I knew I’d try diving at some point in my life. (One of those “somedays” we all perhaps foolishly assume.) James insisted that someday was now, and treated me to my first Discover Diving course with a local company. I took my introductory lesson in a hotel pool barely bigger than a hot tub. My instructor was a Californian about my age, and quick to laugh. I liked her immediately.
Dive day arrived and I joined two other rookies in that back of a pick-up truck, packed like cargo with rows of oxygen tanks. We might as well have been prepared for a trip to outer space. Once we reached the beach, we loaded our gear into a small boat and set out under the already menacing morning sun.
Once we’d reached our dive site, the instructors and boat captain switched into autopilot, setting anchors and doling out equipment. I pulled on my wetsuit—stiff and dry, unlike the supple swimming wetsuits I was used to. I tied my hair back and snapped on the cartoonish orange mask. Then I buckled my BCD around my waist, loaded with its heavy tank, and stood, feeling its weight and imagining myself sinking to the bottom in an instant. The tanks hissed and popped as the instructors turned gauges and valves. I was in their hands.
While one instructor refreshed our memories on diving basics, the other scurried around, clipping tiny weights to our BCD’s, intended to offset the buoyancy our tanks created. Then, one by one, we perched on the edge of the boat, holding our regulators to our mouths and tipping backward into the water. The ocean was warm and familiar.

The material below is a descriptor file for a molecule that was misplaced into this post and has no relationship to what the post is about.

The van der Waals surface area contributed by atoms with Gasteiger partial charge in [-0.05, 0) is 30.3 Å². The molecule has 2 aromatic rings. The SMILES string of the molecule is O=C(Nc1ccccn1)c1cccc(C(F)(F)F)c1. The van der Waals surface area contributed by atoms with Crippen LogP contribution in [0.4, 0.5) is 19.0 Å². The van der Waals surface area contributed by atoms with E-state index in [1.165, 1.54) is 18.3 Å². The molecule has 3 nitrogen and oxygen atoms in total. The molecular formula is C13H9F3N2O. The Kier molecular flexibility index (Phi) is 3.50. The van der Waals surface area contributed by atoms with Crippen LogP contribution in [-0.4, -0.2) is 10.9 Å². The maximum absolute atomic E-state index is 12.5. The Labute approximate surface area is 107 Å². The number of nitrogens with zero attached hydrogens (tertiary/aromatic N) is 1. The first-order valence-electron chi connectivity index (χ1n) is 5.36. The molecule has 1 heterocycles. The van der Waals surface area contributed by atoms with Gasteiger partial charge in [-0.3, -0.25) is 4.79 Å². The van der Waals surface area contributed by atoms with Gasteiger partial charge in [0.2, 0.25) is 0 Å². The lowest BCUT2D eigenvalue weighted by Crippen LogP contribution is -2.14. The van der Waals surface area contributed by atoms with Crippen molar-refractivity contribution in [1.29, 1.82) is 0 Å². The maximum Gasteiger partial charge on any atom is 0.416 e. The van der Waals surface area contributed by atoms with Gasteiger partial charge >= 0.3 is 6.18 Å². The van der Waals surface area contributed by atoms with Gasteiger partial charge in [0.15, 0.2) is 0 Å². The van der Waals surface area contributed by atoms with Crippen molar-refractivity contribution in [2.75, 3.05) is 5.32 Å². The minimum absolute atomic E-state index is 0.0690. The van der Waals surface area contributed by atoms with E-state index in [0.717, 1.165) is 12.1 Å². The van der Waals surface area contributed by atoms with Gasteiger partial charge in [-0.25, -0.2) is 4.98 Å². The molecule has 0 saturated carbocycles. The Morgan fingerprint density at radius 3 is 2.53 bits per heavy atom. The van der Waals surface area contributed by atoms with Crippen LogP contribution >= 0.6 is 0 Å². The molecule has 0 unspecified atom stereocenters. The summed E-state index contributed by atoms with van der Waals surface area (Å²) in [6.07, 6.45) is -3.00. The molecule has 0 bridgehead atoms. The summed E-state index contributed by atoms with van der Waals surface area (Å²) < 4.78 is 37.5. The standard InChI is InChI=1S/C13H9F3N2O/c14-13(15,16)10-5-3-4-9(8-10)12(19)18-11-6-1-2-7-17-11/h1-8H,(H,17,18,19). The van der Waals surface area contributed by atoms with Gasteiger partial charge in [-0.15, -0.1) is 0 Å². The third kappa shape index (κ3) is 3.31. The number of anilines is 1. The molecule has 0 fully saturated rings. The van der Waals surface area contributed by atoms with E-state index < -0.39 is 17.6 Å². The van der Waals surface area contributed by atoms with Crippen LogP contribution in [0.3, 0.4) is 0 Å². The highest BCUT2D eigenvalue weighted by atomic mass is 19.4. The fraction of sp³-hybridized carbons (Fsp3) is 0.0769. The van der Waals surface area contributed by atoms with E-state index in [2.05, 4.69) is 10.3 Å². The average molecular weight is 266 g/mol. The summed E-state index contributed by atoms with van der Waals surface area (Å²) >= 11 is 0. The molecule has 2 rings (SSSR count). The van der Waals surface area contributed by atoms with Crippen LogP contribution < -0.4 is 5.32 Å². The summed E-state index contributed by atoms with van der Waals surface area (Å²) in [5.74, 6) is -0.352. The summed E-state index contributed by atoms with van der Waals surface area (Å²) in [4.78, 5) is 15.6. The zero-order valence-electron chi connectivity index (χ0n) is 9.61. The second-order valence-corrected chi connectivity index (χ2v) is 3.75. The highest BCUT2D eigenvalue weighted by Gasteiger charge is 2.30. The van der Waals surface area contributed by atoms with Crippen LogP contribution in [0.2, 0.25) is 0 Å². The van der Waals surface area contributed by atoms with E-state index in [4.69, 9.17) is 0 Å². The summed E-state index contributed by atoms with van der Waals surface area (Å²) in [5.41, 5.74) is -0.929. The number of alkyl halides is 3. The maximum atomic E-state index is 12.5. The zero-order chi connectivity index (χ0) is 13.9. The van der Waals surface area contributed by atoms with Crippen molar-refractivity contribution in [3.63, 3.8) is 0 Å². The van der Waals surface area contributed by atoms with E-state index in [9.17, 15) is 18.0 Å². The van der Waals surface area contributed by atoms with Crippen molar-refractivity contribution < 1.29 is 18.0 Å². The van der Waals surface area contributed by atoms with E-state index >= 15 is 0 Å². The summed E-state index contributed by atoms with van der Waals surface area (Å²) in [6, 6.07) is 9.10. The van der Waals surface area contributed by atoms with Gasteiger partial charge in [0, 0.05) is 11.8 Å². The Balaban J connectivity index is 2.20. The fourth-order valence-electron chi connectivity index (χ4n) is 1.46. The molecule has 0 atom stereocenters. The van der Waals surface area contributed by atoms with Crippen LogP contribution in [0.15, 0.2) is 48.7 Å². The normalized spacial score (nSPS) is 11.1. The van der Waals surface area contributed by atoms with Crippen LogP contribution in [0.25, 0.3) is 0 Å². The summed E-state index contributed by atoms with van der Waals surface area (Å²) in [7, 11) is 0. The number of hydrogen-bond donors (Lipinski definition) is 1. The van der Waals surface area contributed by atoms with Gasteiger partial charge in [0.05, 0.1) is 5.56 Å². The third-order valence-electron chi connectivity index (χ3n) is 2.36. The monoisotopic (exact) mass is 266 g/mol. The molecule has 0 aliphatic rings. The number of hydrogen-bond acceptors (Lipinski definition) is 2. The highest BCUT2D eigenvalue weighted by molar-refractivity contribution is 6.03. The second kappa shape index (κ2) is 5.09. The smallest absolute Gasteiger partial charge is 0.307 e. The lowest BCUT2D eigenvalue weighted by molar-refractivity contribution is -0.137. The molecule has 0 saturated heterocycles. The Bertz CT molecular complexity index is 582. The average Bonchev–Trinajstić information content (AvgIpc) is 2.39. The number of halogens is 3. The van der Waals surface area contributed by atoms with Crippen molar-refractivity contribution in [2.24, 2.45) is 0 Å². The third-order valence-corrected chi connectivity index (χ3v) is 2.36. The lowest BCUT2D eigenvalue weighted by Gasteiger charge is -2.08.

After another quick review of our communication signals and breathing basics, it was time to lower ourselves down the anchor line. It was at this moment that I noticed how murky the water was. It had been unusually windy the past week; I put two and two together—we weren’t going to see much.
The two other students disappeared one by one into the water that now looked black. I took a few breaths above the water through my regulator. The air was thin and unsubstantial. I instinctively sucked harder, then felt a bolt of panic and promptly removed it. “It works better under the water,” one of the instructors assured me in his buoyant Irish accent. “OK,” I nodded. This time, I put it to my face just before I lowered my head into the water. Half a foot down the rope, my body flooded with panic again, suddenly desperate. I clambered back up towards daylight and broke the surface, gulping back the sweet, thick oxygen. “It’s OK, just take a few minutes, we’re in no rush,” came the voice. “I’m so embarrassed, I’m usually so comfortable in the water,” I pleaded. I started thinking I wouldn’t be able to do the dive at all. I’d disappoint my instructor, James, myself—thoughts which did nothing to calm me.